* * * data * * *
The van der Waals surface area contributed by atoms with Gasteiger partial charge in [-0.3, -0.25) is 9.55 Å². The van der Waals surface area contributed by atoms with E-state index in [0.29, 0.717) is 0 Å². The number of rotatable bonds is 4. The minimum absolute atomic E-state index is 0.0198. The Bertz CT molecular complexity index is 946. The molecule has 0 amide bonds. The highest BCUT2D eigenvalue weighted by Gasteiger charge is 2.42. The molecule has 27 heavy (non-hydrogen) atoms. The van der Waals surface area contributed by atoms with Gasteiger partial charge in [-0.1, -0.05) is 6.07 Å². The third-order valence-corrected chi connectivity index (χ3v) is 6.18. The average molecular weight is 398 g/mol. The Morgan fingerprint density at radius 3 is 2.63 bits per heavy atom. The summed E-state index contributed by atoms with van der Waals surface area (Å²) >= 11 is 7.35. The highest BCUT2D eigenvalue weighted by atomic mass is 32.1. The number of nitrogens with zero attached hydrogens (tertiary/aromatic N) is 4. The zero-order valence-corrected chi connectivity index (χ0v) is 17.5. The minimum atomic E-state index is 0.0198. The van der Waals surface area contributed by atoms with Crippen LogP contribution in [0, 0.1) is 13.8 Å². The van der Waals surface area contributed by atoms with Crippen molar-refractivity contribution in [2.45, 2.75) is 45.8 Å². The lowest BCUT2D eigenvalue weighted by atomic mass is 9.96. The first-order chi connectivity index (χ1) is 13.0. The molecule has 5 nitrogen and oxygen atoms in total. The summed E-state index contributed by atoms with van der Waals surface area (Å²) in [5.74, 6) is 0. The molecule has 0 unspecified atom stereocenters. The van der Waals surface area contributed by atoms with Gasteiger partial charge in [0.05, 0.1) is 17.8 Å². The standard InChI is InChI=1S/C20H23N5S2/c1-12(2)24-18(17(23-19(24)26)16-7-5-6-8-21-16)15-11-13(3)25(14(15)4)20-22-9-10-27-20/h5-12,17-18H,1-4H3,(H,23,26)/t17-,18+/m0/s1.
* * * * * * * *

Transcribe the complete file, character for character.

The van der Waals surface area contributed by atoms with Gasteiger partial charge in [-0.3, -0.25) is 9.55 Å². The van der Waals surface area contributed by atoms with E-state index in [0.29, 0.717) is 0 Å². The number of rotatable bonds is 4. The minimum absolute atomic E-state index is 0.0198. The Bertz CT molecular complexity index is 946. The molecule has 0 amide bonds. The highest BCUT2D eigenvalue weighted by Gasteiger charge is 2.42. The molecule has 27 heavy (non-hydrogen) atoms. The van der Waals surface area contributed by atoms with Gasteiger partial charge in [-0.1, -0.05) is 6.07 Å². The third-order valence-corrected chi connectivity index (χ3v) is 6.18. The average molecular weight is 398 g/mol. The Morgan fingerprint density at radius 3 is 2.63 bits per heavy atom. The summed E-state index contributed by atoms with van der Waals surface area (Å²) >= 11 is 7.35. The highest BCUT2D eigenvalue weighted by atomic mass is 32.1. The number of nitrogens with zero attached hydrogens (tertiary/aromatic N) is 4. The zero-order valence-corrected chi connectivity index (χ0v) is 17.5. The minimum atomic E-state index is 0.0198. The van der Waals surface area contributed by atoms with Crippen LogP contribution in [0, 0.1) is 13.8 Å². The van der Waals surface area contributed by atoms with Crippen molar-refractivity contribution in [2.45, 2.75) is 45.8 Å². The lowest BCUT2D eigenvalue weighted by atomic mass is 9.96. The first-order chi connectivity index (χ1) is 13.0. The molecule has 5 nitrogen and oxygen atoms in total. The summed E-state index contributed by atoms with van der Waals surface area (Å²) in [5.74, 6) is 0. The molecule has 0 unspecified atom stereocenters. The van der Waals surface area contributed by atoms with Gasteiger partial charge in [0.05, 0.1) is 17.8 Å². The standard InChI is InChI=1S/C20H23N5S2/c1-12(2)24-18(17(23-19(24)26)16-7-5-6-8-21-16)15-11-13(3)25(14(15)4)20-22-9-10-27-20/h5-12,17-18H,1-4H3,(H,23,26)/t17-,18+/m0/s1.